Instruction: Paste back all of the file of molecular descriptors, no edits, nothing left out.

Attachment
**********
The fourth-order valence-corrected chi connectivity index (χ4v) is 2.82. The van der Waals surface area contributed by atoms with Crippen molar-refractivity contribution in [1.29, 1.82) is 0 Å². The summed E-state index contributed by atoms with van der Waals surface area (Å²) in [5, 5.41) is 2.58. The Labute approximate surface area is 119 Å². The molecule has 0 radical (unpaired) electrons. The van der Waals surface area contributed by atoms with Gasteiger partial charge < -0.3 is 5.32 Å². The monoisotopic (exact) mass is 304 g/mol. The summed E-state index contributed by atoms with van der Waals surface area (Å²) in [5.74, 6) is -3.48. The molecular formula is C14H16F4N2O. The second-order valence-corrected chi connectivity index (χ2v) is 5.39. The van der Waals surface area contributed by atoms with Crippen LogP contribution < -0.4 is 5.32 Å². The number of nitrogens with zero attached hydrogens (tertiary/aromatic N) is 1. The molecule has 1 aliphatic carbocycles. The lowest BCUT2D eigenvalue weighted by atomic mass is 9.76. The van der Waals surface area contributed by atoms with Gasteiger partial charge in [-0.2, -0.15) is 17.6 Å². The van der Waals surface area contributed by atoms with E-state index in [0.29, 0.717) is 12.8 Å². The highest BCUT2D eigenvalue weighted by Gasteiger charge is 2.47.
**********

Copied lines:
The fourth-order valence-corrected chi connectivity index (χ4v) is 2.82. The van der Waals surface area contributed by atoms with Crippen molar-refractivity contribution in [1.29, 1.82) is 0 Å². The summed E-state index contributed by atoms with van der Waals surface area (Å²) in [5, 5.41) is 2.58. The Labute approximate surface area is 119 Å². The molecule has 0 radical (unpaired) electrons. The van der Waals surface area contributed by atoms with Gasteiger partial charge < -0.3 is 5.32 Å². The monoisotopic (exact) mass is 304 g/mol. The summed E-state index contributed by atoms with van der Waals surface area (Å²) in [5.74, 6) is -3.48. The molecular formula is C14H16F4N2O. The second-order valence-corrected chi connectivity index (χ2v) is 5.39. The van der Waals surface area contributed by atoms with Crippen LogP contribution < -0.4 is 5.32 Å². The number of nitrogens with zero attached hydrogens (tertiary/aromatic N) is 1. The molecule has 1 aliphatic carbocycles. The lowest BCUT2D eigenvalue weighted by atomic mass is 9.76. The van der Waals surface area contributed by atoms with Gasteiger partial charge in [-0.2, -0.15) is 17.6 Å². The van der Waals surface area contributed by atoms with E-state index in [0.29, 0.717) is 12.8 Å². The highest BCUT2D eigenvalue weighted by Gasteiger charge is 2.47.